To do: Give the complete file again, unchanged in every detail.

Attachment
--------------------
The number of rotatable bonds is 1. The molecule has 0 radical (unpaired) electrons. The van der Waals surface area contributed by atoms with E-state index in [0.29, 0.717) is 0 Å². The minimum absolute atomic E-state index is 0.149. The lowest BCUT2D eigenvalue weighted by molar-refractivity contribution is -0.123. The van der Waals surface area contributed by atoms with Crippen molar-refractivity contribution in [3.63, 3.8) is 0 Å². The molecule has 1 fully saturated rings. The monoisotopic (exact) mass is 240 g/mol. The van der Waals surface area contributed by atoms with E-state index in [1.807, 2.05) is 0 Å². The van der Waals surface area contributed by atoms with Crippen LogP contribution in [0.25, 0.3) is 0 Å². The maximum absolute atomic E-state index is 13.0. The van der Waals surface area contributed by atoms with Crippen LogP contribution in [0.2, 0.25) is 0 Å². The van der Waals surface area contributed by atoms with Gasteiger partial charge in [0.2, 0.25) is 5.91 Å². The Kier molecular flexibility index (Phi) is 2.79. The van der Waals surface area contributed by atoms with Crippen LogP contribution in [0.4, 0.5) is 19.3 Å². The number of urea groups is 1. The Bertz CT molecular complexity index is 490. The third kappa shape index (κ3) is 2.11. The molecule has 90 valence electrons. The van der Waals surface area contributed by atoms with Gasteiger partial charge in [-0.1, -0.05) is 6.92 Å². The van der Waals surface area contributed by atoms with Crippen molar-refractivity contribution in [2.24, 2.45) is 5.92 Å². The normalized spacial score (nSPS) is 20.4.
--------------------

The number of rotatable bonds is 1. The molecule has 0 radical (unpaired) electrons. The van der Waals surface area contributed by atoms with E-state index in [0.29, 0.717) is 0 Å². The minimum absolute atomic E-state index is 0.149. The lowest BCUT2D eigenvalue weighted by molar-refractivity contribution is -0.123. The van der Waals surface area contributed by atoms with Crippen molar-refractivity contribution in [3.63, 3.8) is 0 Å². The molecule has 1 fully saturated rings. The monoisotopic (exact) mass is 240 g/mol. The van der Waals surface area contributed by atoms with E-state index in [1.807, 2.05) is 0 Å². The van der Waals surface area contributed by atoms with Crippen LogP contribution in [0.25, 0.3) is 0 Å². The maximum absolute atomic E-state index is 13.0. The van der Waals surface area contributed by atoms with Crippen LogP contribution in [0.2, 0.25) is 0 Å². The van der Waals surface area contributed by atoms with Gasteiger partial charge in [0.2, 0.25) is 5.91 Å². The Kier molecular flexibility index (Phi) is 2.79. The van der Waals surface area contributed by atoms with Crippen LogP contribution in [0.4, 0.5) is 19.3 Å². The number of urea groups is 1. The Bertz CT molecular complexity index is 490. The third kappa shape index (κ3) is 2.11. The molecule has 90 valence electrons. The van der Waals surface area contributed by atoms with Gasteiger partial charge in [-0.1, -0.05) is 6.92 Å². The van der Waals surface area contributed by atoms with Crippen molar-refractivity contribution in [2.24, 2.45) is 5.92 Å². The normalized spacial score (nSPS) is 20.4.